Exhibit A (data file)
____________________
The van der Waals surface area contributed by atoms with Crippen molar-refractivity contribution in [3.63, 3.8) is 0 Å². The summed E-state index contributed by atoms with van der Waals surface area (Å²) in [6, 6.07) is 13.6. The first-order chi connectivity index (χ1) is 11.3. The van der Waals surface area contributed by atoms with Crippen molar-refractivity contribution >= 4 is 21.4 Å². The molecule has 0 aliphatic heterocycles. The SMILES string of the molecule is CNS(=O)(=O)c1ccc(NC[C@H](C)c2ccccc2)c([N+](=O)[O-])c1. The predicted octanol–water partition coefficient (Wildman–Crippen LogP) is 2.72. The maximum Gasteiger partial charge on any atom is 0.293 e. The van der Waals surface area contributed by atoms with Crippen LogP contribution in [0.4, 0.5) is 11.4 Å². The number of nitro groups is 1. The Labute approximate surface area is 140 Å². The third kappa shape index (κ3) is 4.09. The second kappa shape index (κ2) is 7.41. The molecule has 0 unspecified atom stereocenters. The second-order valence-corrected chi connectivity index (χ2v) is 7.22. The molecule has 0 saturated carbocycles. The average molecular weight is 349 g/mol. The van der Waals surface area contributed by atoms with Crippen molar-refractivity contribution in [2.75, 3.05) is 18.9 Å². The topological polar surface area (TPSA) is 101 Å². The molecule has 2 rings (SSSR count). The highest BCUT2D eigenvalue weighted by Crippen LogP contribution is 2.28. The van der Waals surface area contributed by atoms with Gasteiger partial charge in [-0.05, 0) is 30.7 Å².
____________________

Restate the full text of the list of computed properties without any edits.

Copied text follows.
The van der Waals surface area contributed by atoms with Crippen molar-refractivity contribution in [3.63, 3.8) is 0 Å². The summed E-state index contributed by atoms with van der Waals surface area (Å²) in [6, 6.07) is 13.6. The first-order chi connectivity index (χ1) is 11.3. The van der Waals surface area contributed by atoms with Crippen molar-refractivity contribution >= 4 is 21.4 Å². The molecule has 0 aliphatic heterocycles. The SMILES string of the molecule is CNS(=O)(=O)c1ccc(NC[C@H](C)c2ccccc2)c([N+](=O)[O-])c1. The predicted octanol–water partition coefficient (Wildman–Crippen LogP) is 2.72. The maximum Gasteiger partial charge on any atom is 0.293 e. The van der Waals surface area contributed by atoms with Crippen LogP contribution in [0.4, 0.5) is 11.4 Å². The number of nitro groups is 1. The Labute approximate surface area is 140 Å². The third kappa shape index (κ3) is 4.09. The second kappa shape index (κ2) is 7.41. The molecule has 0 unspecified atom stereocenters. The second-order valence-corrected chi connectivity index (χ2v) is 7.22. The molecule has 0 saturated carbocycles. The average molecular weight is 349 g/mol. The van der Waals surface area contributed by atoms with Crippen molar-refractivity contribution in [2.75, 3.05) is 18.9 Å². The topological polar surface area (TPSA) is 101 Å². The molecule has 2 rings (SSSR count). The highest BCUT2D eigenvalue weighted by Crippen LogP contribution is 2.28. The van der Waals surface area contributed by atoms with Gasteiger partial charge in [-0.05, 0) is 30.7 Å².